We are a society riddled with addictions. We battle drug and alcohol addictions, gambling, and honor those who work themselves into the ground. An addiction is any substance or set of behaviors that, if continued, create bodily and emotional damage to the user. Despite the possibility of losing friends, loved ones, our hold on sanity, and perhaps our very lives or dignity, we are powerless to stop the behavior on our own. I believe the most overlooked and prevalent addiction of them all is sex and love addiction. We as a culture are consumed so deeply with our own sex and love addiction that we are oblivious to the manifestations of this disease that permeate our lives. Evidence of this can be heard in nearly every song on the radio, television and movie characters, and yes, even sometimes in the ways in which our nation runs to the rescue of others while our own children do without.
With every addiction, there is a complex dance of seratonin and dopamine that weave their magical potent effects on the brain. Some drugs or behaviors enhance seratonin (which creates a sense of peace and well-being), while others may have a greater effect on dopamine (which creates the craving/longing, the "rush"). It is when a drug or set of behaviors can create both the craving/longing---> the high ---> then the ahhhhh, contentment afterward-- this is the perfect storm for addiction. The neural and chemical atmosphere of the brain literally begins to shift and mold in an effort to maintain this cycle of craving, high, contentment. With each cycle, the addiction grows stronger. This means the craving reaches intense peaks but the high and contentment afterward get shorter... thus, more drug needed!
In sex and love addiction, the craving is the strong desire to be loved, needed, adored, or desired. This craving is satisfied through "acting out behaviors" that often involve fantasy. For example, an individual has an ideal other that is sexy, desirable, nurturing, perfect and this fantasy other is projected onto the unsuspecting person who just walked into the room. Ahhh, love is born. The high involves some sense of attaining the other person. This may be through having them come to your house every night, hours of phone conversation, sex without knowing the person, or any combination of behaviors.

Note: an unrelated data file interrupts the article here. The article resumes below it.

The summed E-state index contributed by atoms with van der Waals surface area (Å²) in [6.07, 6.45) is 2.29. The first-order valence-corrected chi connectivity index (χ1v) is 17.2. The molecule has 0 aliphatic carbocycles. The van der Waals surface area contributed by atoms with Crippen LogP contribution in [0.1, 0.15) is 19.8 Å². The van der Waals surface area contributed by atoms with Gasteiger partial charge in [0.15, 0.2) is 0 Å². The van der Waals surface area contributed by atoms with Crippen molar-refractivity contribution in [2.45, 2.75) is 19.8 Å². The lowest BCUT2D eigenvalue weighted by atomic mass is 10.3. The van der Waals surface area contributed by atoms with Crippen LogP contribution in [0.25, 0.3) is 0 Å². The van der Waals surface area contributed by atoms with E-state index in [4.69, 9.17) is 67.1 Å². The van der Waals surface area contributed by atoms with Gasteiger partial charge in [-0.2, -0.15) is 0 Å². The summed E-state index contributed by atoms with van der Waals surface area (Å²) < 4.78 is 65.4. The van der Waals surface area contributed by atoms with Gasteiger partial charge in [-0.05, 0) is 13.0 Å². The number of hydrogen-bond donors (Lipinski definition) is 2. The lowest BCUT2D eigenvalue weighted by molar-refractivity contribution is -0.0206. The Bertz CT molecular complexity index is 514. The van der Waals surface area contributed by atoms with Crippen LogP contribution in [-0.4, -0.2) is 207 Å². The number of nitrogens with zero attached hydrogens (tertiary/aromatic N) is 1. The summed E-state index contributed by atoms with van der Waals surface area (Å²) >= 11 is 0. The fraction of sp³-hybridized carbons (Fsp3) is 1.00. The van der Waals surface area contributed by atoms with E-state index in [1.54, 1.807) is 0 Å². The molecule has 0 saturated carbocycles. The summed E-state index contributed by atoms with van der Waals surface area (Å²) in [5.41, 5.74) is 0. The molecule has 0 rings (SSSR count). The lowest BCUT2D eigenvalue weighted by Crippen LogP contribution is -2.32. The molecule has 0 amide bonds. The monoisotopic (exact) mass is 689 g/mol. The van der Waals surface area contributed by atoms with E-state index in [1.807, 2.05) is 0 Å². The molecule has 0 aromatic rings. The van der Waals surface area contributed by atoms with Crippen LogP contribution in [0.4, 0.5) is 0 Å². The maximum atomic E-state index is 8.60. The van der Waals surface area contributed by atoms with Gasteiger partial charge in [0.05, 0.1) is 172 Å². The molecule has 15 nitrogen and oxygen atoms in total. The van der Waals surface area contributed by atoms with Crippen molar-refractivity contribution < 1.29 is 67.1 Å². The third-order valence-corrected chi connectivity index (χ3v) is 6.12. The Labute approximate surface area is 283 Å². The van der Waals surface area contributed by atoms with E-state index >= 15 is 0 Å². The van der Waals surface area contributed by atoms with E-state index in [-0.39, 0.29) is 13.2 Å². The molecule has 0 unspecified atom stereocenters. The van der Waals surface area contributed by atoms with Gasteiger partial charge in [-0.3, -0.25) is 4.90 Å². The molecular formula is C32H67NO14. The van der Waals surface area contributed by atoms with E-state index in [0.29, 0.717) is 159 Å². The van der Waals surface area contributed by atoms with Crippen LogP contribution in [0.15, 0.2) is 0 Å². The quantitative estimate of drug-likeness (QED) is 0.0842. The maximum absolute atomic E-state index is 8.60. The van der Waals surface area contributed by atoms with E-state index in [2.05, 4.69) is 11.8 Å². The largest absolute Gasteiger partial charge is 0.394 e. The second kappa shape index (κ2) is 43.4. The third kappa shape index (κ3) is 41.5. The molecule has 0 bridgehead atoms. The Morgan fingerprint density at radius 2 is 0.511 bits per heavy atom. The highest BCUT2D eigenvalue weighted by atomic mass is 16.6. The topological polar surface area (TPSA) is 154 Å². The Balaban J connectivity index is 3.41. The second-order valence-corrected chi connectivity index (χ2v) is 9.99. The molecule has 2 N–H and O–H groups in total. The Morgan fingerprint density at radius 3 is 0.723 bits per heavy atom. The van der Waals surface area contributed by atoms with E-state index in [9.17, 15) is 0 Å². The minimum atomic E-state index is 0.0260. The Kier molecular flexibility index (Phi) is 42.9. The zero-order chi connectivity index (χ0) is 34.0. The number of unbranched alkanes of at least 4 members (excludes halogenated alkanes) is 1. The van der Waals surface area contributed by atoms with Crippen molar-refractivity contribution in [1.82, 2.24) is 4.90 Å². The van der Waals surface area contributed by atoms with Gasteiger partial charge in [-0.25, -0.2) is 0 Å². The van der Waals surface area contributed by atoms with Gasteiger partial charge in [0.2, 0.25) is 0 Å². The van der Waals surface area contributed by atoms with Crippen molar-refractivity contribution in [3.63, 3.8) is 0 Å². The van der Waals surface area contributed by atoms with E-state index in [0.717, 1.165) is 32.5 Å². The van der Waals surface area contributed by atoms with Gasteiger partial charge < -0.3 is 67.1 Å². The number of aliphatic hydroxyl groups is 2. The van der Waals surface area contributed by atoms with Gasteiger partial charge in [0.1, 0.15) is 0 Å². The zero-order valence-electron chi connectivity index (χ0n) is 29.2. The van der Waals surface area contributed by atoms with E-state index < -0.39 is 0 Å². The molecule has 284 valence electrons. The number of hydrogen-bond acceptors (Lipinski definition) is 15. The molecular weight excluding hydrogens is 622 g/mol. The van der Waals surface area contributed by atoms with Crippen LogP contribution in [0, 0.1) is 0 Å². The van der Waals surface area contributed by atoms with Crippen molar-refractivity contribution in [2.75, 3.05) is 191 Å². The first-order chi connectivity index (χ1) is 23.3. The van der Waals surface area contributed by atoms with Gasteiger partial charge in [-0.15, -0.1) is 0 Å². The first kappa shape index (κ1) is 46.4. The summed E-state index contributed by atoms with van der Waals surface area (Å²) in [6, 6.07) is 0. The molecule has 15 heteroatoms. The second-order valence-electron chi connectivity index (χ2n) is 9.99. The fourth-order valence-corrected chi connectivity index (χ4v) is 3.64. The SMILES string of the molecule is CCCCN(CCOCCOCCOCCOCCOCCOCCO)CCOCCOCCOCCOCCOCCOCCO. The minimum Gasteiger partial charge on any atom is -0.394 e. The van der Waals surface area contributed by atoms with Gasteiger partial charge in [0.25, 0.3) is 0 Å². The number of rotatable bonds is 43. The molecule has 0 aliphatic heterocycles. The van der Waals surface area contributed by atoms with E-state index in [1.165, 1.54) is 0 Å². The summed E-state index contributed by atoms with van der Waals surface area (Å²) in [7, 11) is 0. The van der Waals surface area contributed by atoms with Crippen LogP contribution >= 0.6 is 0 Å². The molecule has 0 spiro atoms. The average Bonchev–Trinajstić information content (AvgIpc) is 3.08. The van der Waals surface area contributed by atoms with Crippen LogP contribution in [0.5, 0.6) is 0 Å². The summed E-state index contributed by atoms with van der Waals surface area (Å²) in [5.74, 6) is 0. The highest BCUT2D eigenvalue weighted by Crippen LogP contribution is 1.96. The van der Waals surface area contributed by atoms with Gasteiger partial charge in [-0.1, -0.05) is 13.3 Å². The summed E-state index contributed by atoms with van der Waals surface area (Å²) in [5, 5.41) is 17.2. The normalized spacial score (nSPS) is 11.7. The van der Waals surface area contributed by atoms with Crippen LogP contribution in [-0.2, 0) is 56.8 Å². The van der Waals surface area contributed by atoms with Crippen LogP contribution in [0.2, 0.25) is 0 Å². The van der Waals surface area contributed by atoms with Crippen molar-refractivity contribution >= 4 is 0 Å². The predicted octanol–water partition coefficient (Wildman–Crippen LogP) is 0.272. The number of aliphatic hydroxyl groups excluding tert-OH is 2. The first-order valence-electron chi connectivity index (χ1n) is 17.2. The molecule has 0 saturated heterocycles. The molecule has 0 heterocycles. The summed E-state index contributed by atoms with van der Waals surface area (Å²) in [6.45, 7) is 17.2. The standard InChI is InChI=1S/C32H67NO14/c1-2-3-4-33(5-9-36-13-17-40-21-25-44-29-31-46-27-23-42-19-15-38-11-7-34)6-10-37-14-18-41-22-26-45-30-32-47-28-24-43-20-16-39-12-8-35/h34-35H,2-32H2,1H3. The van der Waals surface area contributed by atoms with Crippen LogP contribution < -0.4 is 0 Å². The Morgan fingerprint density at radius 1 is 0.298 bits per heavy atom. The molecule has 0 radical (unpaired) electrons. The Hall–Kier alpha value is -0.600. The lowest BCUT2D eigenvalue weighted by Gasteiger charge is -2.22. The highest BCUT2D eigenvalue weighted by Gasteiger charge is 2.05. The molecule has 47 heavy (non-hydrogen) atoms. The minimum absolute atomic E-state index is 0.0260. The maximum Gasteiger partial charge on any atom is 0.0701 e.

Yes, we all engage in these kinds of behaviors when we first meet someone and feel that goo goo ga ga in the early stages of love. The difference with an addict is that he/she is unable to maintain a relationship without this constant high and feeling of attainment of the other. Once the high wears off, which could be days or years, the addict will continue the dance with someone else. Generally, as sex and love addiction grows, addicts lose the high with a partner very quickly and will move from one relationship to another recreating the longing, the attainment-rush, and brief contentment afterward. Later in the disease, many sex and love addicts pursue multiple partners at a time, may have sex with people they hardly know, and idealize the partner then grow angry and bored when the partner can no longer keep up the fantasy.
Sex and love addiction is not to be minimized. It is a deadly disease that can lead to the loss of dignity, self, and life. This addiction drives people to engage in behaviors that are dangerous or place the addict at risk of harm or trouble with the law. In order to maintain the self-debasing behaviors of the dance, the addict may increase use of other substances to be able to continue, such as drugs or alcohol. An example of this is the woman whose sex and love addiction, over the course of years, leads her into a lifestyle of prostitution. She may wake up one day, realize this is not what she signed up for and that it no longer feels good. The problem is she can't stop and must self-medicate with other drugs to continue the cycle. Another example is the man who has a wife and children at home but cannot stop his frequent visits to the prostitute. His behavior may have begun with a handful of extra-marital affairs and in an effort to intensify the high, his behavior escalated to prostitutes. He now needs a boost of Johnnie Walker himself to maintain the behavior for which he is ashamed but unable to stop.
One of the hallmarks of sex and love addiction is having an unrealistic view of what true intimacy really looks like. Typically love addicts have an intense often subconscious fear of true intimacy. True intimacy is sharing the reality of yourself with your partner, flaws and all, and open to receiving the reality of who your partner is, flaws and all. Most sex and love addicts tend to err on either extreme of enmeshment or detachment. The love addict who enmeshes with a partner has difficulty determining where they end and the partner begins. They are "one," they need the other person's attention to feel as if they have a valid self. They cannot accept the other person's need for individuality and would prefer to fuse together with the fantasy of creating one whole self. The other extreme seen in sex and love addiction is detachment. This is the tricky type because these addicts actually appear aloof. Their fear of intimacy is much more apparent as they literally go from one room to another trying to avoid the partner. They are uncomfortable with conversation that may require them to share something about themselves and have the persistent fear that they may be swallowed whole by the partner if they don't keep up the guard. The addiction is that they need to be persistently chased. They do not want enmeshment nor do they want the pursuer to leave. The message of this type of addict is "go away but please don't leave me." They avoid intimacy yet will panic if the partner threatens to leave. This type of addict can be very seductive in an effort to draw the partner back in.
In my next post, I hope to explain more about withdrawal and the recovery process for sex and love addicts.